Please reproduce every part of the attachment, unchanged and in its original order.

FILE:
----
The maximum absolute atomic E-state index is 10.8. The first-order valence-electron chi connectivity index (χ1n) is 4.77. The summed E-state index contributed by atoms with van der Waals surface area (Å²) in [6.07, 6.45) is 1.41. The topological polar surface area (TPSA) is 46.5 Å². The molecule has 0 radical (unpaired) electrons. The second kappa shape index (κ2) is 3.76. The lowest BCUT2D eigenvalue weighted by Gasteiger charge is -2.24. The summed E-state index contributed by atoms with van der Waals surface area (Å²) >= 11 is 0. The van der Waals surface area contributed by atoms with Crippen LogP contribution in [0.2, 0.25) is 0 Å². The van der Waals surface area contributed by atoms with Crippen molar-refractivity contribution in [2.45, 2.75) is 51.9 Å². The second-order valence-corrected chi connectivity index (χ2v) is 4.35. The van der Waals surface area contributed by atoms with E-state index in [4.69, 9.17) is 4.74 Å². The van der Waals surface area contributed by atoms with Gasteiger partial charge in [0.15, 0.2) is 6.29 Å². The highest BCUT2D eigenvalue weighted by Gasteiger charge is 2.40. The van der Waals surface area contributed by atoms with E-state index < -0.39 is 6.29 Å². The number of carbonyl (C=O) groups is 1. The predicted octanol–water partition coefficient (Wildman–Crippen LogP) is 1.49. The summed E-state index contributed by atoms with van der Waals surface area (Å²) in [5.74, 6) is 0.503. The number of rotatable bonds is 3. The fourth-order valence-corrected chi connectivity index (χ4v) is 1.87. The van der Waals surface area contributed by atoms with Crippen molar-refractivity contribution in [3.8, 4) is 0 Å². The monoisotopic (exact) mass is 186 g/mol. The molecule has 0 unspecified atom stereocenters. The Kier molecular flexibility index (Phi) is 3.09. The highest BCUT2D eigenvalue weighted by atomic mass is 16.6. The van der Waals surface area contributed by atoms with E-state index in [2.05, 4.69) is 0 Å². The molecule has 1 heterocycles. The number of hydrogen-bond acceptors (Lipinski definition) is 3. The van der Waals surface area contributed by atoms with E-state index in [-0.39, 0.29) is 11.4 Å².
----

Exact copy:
The maximum absolute atomic E-state index is 10.8. The first-order valence-electron chi connectivity index (χ1n) is 4.77. The summed E-state index contributed by atoms with van der Waals surface area (Å²) in [6.07, 6.45) is 1.41. The topological polar surface area (TPSA) is 46.5 Å². The molecule has 0 radical (unpaired) electrons. The second kappa shape index (κ2) is 3.76. The lowest BCUT2D eigenvalue weighted by Gasteiger charge is -2.24. The summed E-state index contributed by atoms with van der Waals surface area (Å²) >= 11 is 0. The van der Waals surface area contributed by atoms with Crippen LogP contribution in [0.2, 0.25) is 0 Å². The van der Waals surface area contributed by atoms with Crippen molar-refractivity contribution in [2.45, 2.75) is 51.9 Å². The second-order valence-corrected chi connectivity index (χ2v) is 4.35. The van der Waals surface area contributed by atoms with E-state index in [4.69, 9.17) is 4.74 Å². The van der Waals surface area contributed by atoms with Gasteiger partial charge in [0.15, 0.2) is 6.29 Å². The highest BCUT2D eigenvalue weighted by Gasteiger charge is 2.40. The van der Waals surface area contributed by atoms with E-state index < -0.39 is 6.29 Å². The number of carbonyl (C=O) groups is 1. The predicted octanol–water partition coefficient (Wildman–Crippen LogP) is 1.49. The summed E-state index contributed by atoms with van der Waals surface area (Å²) in [5.74, 6) is 0.503. The number of rotatable bonds is 3. The fourth-order valence-corrected chi connectivity index (χ4v) is 1.87. The van der Waals surface area contributed by atoms with Crippen molar-refractivity contribution in [3.8, 4) is 0 Å². The monoisotopic (exact) mass is 186 g/mol. The molecule has 0 unspecified atom stereocenters. The Kier molecular flexibility index (Phi) is 3.09. The highest BCUT2D eigenvalue weighted by atomic mass is 16.6. The van der Waals surface area contributed by atoms with E-state index in [2.05, 4.69) is 0 Å². The molecule has 1 heterocycles. The number of hydrogen-bond acceptors (Lipinski definition) is 3. The van der Waals surface area contributed by atoms with E-state index in [-0.39, 0.29) is 11.4 Å².